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Fighting AIDS Is More Than Red Ribbons

A poster by the Iranian Health Ministry for World AIDS Day
By Frida
Zeinali
Junior
Reporter
TABRIZ,
Iran –
Today, on
World AIDS Day, we will see a lot of red ribbons.
But the
truth is that the terrible disease AIDS will not end only with ribbons.
AIDS
education is also a battle against ignorance. We all need to stand beside each
other to work toward the United Nations goal of eliminating AIDS by 2030.
Today is
the day. It is time to rise, act and protect.
Medical
professionals first found AIDS, or acquired immune deficiency syndrome, in the
United States in 1981. The disease remains a top global health threat,
especially in poor countries.
Despite
large scale medical advances, including drugs to prevent and treat the disease,
there is still a long way to go in the fight against AIDS.
According
to UNAIDS, there were approximately 36.9 million people living with HIV at the
end of 2014. The numbers are huge, but the problem is even bigger.
AIDS is the
second leading cause of death among adolescents after road accidents, according
to the World Health Organization.
Currently,
though scientists are working towards one, there is no effective vaccine for
AIDS. This is why awareness and prevention are two key factors in avoiding the
infection.
World
AIDS Day, which began in 1988, aims to connect people around the world globally
with the mission of destroying or at least minimizing the damage caused by the
disease. This year’s theme, announced by UN, is “Getting to zero; End AIDS by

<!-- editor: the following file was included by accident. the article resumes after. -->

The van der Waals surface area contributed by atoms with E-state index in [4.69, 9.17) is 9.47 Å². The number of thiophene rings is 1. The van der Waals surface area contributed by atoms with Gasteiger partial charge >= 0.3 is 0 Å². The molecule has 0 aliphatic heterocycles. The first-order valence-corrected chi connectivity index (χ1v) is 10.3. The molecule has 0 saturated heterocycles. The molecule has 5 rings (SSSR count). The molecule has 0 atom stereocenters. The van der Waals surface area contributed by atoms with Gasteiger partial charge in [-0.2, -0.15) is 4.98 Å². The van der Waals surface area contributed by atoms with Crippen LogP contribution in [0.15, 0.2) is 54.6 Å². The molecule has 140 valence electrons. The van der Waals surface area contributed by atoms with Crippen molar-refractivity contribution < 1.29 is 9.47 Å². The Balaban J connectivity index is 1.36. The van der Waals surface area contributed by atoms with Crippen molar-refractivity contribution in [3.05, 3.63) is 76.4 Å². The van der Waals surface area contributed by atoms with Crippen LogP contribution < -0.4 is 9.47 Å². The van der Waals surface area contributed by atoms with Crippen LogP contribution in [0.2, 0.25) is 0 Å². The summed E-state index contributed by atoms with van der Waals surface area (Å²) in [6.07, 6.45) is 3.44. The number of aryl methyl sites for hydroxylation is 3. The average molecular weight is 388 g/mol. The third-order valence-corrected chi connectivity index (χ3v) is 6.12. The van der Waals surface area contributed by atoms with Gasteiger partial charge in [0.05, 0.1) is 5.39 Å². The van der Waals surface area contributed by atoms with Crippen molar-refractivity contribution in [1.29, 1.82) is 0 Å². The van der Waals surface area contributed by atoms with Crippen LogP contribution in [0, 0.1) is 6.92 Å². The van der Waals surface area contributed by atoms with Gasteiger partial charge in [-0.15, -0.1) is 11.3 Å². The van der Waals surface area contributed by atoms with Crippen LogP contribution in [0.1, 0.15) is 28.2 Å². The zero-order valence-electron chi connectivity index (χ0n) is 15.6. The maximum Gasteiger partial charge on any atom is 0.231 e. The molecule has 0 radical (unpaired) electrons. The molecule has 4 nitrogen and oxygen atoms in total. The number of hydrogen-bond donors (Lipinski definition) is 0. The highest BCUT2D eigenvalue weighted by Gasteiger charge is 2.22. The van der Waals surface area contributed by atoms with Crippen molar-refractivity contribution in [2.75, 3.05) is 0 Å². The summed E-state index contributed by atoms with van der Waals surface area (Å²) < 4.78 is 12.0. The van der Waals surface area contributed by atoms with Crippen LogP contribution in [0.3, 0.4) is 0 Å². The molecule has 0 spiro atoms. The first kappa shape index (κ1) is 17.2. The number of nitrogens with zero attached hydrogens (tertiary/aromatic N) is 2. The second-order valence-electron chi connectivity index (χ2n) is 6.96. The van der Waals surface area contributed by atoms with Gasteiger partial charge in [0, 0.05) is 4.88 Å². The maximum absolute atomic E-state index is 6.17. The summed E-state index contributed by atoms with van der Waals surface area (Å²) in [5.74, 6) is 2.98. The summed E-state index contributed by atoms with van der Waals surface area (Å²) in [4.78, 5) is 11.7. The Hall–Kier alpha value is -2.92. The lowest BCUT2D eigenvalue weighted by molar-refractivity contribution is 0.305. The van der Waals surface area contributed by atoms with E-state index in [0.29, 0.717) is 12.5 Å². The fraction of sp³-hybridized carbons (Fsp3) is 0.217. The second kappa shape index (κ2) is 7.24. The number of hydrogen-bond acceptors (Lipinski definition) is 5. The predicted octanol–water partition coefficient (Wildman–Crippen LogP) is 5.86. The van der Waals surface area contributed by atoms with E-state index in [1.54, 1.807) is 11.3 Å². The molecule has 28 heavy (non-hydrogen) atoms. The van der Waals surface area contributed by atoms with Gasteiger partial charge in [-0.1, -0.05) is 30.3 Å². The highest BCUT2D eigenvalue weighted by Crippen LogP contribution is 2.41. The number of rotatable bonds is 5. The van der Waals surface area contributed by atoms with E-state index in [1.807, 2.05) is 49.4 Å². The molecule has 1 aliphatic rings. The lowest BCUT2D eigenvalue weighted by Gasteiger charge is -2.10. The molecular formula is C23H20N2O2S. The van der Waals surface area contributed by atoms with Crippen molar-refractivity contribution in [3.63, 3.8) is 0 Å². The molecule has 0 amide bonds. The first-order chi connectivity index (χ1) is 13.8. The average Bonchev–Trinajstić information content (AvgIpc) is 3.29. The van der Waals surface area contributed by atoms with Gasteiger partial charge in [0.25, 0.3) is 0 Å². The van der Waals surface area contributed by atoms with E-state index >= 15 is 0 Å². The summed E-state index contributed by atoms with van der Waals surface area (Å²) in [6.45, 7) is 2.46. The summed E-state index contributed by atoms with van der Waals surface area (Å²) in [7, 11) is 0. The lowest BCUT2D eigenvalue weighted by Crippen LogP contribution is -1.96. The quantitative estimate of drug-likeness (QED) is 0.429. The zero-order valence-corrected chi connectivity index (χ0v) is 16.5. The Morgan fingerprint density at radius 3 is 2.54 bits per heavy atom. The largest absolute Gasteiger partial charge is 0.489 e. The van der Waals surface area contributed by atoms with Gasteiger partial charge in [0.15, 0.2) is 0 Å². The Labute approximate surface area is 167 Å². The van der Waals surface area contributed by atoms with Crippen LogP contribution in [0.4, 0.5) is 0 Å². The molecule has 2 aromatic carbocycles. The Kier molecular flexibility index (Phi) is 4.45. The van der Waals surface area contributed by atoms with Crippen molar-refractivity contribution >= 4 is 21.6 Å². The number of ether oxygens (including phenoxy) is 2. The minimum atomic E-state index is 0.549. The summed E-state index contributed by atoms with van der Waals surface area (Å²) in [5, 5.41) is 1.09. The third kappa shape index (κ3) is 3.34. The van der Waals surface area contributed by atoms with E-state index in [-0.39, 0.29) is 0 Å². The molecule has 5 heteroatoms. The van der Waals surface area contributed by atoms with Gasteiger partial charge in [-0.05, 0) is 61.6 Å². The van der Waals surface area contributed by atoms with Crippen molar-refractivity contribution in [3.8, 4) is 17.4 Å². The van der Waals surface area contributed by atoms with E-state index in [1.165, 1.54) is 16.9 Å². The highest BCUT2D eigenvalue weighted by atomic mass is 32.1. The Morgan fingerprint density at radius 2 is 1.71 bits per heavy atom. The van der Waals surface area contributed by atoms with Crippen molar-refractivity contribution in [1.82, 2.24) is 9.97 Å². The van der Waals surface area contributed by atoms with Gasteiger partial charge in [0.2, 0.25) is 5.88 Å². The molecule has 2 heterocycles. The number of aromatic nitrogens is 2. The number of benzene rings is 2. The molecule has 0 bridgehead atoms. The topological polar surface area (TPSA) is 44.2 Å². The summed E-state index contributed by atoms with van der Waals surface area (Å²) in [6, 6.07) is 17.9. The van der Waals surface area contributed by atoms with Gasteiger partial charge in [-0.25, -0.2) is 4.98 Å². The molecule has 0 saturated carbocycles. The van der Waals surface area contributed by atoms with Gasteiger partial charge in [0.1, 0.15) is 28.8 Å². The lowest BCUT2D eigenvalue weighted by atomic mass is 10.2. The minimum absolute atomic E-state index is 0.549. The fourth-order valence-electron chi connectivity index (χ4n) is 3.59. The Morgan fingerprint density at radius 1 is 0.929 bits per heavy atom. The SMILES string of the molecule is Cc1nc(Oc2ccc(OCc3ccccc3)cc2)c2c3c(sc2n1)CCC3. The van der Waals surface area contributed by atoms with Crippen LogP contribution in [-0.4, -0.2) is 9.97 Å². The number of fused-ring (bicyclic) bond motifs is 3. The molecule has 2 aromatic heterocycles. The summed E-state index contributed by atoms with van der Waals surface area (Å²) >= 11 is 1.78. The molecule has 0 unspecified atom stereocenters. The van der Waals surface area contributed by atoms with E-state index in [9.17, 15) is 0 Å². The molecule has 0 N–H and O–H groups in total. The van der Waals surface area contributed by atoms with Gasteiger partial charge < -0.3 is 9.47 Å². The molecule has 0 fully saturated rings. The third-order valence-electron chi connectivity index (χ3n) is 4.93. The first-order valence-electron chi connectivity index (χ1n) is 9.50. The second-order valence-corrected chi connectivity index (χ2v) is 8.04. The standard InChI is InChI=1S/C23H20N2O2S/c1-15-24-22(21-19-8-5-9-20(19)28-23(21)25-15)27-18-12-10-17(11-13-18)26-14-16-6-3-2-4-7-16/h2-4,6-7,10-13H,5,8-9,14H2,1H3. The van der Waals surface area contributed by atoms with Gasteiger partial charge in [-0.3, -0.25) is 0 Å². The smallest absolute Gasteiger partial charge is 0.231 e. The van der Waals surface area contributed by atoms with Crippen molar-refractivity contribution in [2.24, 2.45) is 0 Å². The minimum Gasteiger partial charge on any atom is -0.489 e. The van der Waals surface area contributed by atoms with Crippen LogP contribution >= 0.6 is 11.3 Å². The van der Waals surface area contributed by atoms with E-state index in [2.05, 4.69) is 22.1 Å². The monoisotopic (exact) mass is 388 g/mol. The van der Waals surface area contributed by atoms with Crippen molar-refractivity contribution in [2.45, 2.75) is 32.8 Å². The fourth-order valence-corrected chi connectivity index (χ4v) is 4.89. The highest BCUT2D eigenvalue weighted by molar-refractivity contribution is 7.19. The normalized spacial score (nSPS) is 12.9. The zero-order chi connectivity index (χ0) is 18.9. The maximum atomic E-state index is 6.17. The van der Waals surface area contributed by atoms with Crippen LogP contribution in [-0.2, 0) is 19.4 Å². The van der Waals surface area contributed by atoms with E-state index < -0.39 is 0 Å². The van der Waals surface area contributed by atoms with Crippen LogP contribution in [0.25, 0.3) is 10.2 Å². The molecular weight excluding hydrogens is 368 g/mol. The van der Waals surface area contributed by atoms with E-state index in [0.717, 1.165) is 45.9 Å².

2030.”
The day
is also an opportunity to show support and solidarity for the fight against
AIDS. Countries all over the world organize rallies, public seminars, social
campaigns and different activities in order to raise attention for further
prevention of AIDS.
World
AIDS Day is also devoted to mourning those who lost their lives to the disease.
After 27
years, there is some progress.
In a report
released in July, UN Secretary-General Ban Ki-moon said the world has the
knowledge and tools to end the AIDS epidemic within 15 years. The world now
spends $19 billion a year dealing with AIDS, he said, and almost twice that
will be needed to meet the goal.
According
to information released by UNAIDS, new HIV infections have fallen 38 percent
since 2001 and the number of AIDS-related deaths have fallen by 35 percent
since peaking in 2005.
Reaching
young people is still an important and critical goal, as they remain at risk. 
Unless
we are careful, we all carry the
potential risk of becoming an AIDS patient one day.
So every step taken today is taken for
tomorrow
.
***
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